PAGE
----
Acquired Tastes

Why Families Eat the Way They Do
by Brenda L. Beagan, Gwen E. Chapman, Josée Johnston & others
rrp $36.24

Publisher: UBC Press

Publication Date: May 11, 2016

ISBN: 9780774828604

Binding: Kobo eBook

Availability: eBook

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Magazine articles, news items, and self-improvement books tell us that our daily food choices – whether we opt for steak or vegetarian, takeout or homemade, a TV dinner or a sit-down meal – serve as bold statements about who we are as individuals. Acquired Tastes makes the case that our food habits say more about where we come from and who we would like to be.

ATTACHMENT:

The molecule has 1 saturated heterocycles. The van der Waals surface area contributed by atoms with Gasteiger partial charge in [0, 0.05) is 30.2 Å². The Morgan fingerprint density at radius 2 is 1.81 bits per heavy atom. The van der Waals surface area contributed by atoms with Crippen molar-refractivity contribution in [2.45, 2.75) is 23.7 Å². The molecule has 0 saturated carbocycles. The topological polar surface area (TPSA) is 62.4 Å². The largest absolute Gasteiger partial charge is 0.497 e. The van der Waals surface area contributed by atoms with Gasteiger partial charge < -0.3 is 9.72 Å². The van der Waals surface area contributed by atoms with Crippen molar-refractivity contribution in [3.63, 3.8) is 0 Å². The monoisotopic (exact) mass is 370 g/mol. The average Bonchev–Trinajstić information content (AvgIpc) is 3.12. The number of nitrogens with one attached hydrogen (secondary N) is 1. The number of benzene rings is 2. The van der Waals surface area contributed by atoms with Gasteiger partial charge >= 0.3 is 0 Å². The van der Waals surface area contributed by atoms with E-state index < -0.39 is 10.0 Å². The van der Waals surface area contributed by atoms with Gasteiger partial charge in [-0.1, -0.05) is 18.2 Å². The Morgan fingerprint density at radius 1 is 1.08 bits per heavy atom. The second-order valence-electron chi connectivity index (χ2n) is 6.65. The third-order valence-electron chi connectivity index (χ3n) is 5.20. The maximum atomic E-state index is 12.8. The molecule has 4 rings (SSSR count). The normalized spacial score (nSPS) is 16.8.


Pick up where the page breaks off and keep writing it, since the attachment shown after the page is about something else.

Eating preferences and habits never solely reflect personal tastes. Drawing on interviews with parents and teens from over one hundred families in urban and rural Canada, Brenda Beagan, Gwen Chapman, and colleagues show that age, gender, social class, ethnicity, health concerns, food availability, and political and moral concerns shape the meanings that families attach to food and their self-identities. They also influence how its members respond to social discourses on health, beauty, and the environment.

The intimate portraits of family eating habits that grace this book challenge existing beliefs about who determines what families eat (teens or adults), the role of cosmopolitanism in high- and low-income households, and the role that fat anxiety plays among teenage boys and girls. By doing so, they cast doubt on the fundamental assumptions that underlie many public health campaigns.